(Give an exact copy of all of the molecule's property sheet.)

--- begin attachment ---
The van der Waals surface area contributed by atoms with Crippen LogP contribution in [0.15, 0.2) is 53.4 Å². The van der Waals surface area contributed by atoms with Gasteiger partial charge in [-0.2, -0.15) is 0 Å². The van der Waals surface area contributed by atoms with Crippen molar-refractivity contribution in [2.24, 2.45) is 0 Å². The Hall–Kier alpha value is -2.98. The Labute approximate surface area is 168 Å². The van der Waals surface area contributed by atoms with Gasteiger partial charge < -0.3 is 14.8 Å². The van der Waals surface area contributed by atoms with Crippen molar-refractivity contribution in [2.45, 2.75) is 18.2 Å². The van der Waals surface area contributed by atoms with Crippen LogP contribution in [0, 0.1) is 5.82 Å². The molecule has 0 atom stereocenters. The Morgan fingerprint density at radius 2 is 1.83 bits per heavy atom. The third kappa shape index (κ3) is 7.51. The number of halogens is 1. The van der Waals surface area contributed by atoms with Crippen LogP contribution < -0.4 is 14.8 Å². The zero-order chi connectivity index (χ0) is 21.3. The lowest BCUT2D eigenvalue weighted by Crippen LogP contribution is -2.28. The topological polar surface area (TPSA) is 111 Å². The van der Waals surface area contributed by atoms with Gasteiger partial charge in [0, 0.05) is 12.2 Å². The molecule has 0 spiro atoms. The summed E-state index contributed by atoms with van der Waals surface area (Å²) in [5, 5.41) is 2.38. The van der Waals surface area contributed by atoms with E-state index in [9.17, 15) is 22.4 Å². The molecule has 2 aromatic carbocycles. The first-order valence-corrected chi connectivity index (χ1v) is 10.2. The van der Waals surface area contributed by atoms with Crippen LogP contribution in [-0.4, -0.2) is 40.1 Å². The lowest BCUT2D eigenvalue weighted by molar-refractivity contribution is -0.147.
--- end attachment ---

The van der Waals surface area contributed by atoms with Crippen LogP contribution in [0.15, 0.2) is 53.4 Å². The van der Waals surface area contributed by atoms with Gasteiger partial charge in [-0.2, -0.15) is 0 Å². The van der Waals surface area contributed by atoms with Crippen molar-refractivity contribution in [2.24, 2.45) is 0 Å². The Hall–Kier alpha value is -2.98. The Labute approximate surface area is 168 Å². The van der Waals surface area contributed by atoms with Gasteiger partial charge < -0.3 is 14.8 Å². The van der Waals surface area contributed by atoms with Crippen molar-refractivity contribution in [2.45, 2.75) is 18.2 Å². The van der Waals surface area contributed by atoms with Crippen LogP contribution in [0, 0.1) is 5.82 Å². The molecule has 0 atom stereocenters. The Morgan fingerprint density at radius 2 is 1.83 bits per heavy atom. The third kappa shape index (κ3) is 7.51. The number of halogens is 1. The van der Waals surface area contributed by atoms with Crippen LogP contribution < -0.4 is 14.8 Å². The zero-order chi connectivity index (χ0) is 21.3. The lowest BCUT2D eigenvalue weighted by Crippen LogP contribution is -2.28. The topological polar surface area (TPSA) is 111 Å². The van der Waals surface area contributed by atoms with Gasteiger partial charge in [0, 0.05) is 12.2 Å². The molecule has 0 spiro atoms. The summed E-state index contributed by atoms with van der Waals surface area (Å²) in [5, 5.41) is 2.38. The van der Waals surface area contributed by atoms with E-state index in [9.17, 15) is 22.4 Å². The molecule has 2 aromatic carbocycles. The first-order valence-corrected chi connectivity index (χ1v) is 10.2. The van der Waals surface area contributed by atoms with Crippen LogP contribution in [-0.4, -0.2) is 40.1 Å². The lowest BCUT2D eigenvalue weighted by molar-refractivity contribution is -0.147.